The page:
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Biomed Res Int. 2017;2017:4737064. doi: 10.1155/2017/4737064. Epub 2017 Nov 5.

Relationship of Obstructive Sleep Apnoea with Diabetic Retinopathy: A Meta-Analysis.

Author information

1
Ophthalmology Department, Weifang Traditional Chinese Hospital, 1055 Weizhou Road, Kuiwen District, Weifang 261000, China.
2
Otorhinolaryngological Department, Weifang Traditional Chinese Hospital, 1055 Weizhou Road, Kuiwen District, Weifang 261000, China.
3
Outpatient Operating Room, Weifang Traditional Chinese Hospital, 1055 Weizhou Road, Kuiwen District, Weifang 261000, China.
4
Otorhinolaryngological Department, Weifang People's Hospital, 151 Guangwen Street, Kuiwen District, Weifang 261000, China.
5
Yantai KangAi Eye Hospital, 26 Zhichu Road, Zhifu District, Yantai 264000, China.
6
Imaging Department, Weifang Traditional Chinese Hospital, 1055 Weizhou Road, Kuiwen District, Weifang 261000, China.

Abstract

Until now, the relationship of obstructive sleep apnoea (OSA) with diabetic retinopathy (DR) was controversial. This meta-analysis was performed to obtain definitive conclusion on this topic. Relevant articles were searched on databases of Pubmed, Google Scholar, and Chinese National Knowledge Infrastructure (CNKI). The articles were selected according to inclusion and exclusion criteria. Odds ratio (OR) with 95% confidence interval (CI) was used to evaluate the relationship of OSA with risk of DR. I2 and P value were used to assess the presence of heterogeneity. I2 ≥ 50% or P < 0.05 indicated significant heterogeneity. Sensitivity analysis was performed to evaluate the robustness of pooled results. Begg's funnel plot and Egger's regression analysis were adopted to assess publication bias. 6 eligible studies were selected in the present meta-analysis. The pooled results indicated that OSA was significantly associated with increased risk of DR (OR = 2.01, 95% CI = 1.49-2.72). Subgroup analysis based on type of diabetes mellitus suggested that OSA was related to DR in both Type 1 and Type 2 diabetes mellitus. Sensitivity analysis demonstrated that pooled results were robust. No significant publication bias was observed (P = 0.128). The results indicate that OSA is related to increased risk of DR.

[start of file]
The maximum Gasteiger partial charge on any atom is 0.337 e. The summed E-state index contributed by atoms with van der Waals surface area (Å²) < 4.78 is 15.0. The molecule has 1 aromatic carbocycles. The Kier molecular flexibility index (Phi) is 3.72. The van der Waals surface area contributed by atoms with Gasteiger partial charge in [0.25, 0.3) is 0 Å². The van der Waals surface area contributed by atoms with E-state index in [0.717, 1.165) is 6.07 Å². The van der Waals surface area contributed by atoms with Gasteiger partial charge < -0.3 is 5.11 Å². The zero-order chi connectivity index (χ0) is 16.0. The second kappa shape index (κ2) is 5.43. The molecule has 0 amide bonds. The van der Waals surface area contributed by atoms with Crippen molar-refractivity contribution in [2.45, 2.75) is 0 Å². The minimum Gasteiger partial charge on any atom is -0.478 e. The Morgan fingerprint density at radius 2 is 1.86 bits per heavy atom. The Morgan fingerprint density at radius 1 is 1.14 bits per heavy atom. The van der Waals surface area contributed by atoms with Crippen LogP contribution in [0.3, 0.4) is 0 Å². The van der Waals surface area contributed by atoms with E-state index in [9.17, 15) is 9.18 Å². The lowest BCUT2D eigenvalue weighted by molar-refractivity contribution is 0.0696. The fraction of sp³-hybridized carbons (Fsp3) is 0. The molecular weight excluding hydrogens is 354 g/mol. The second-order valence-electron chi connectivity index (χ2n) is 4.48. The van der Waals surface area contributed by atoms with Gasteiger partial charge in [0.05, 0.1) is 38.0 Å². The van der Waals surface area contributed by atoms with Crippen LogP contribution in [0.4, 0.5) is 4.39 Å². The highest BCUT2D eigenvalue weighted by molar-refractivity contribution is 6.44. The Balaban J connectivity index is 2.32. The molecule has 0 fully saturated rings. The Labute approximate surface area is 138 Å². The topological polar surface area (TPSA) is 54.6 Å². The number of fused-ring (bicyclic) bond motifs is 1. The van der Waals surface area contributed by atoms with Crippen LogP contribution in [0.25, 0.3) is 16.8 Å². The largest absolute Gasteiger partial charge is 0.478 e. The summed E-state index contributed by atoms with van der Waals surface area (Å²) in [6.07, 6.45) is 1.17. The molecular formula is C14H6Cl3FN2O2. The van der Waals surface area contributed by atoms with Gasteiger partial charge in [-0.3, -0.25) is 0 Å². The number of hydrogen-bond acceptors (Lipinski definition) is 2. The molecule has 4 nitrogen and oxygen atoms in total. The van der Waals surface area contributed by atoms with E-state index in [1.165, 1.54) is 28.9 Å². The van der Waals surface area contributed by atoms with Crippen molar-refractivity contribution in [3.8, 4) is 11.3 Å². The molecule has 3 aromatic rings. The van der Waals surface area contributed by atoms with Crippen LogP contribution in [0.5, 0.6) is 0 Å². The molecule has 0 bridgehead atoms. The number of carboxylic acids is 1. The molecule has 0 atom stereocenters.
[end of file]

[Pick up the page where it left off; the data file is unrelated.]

PMID:
29230409
PMCID:
PMC5694589
DOI:
10.1155/2017/4737064
[Indexed for MEDLINE]
Free PMC Article

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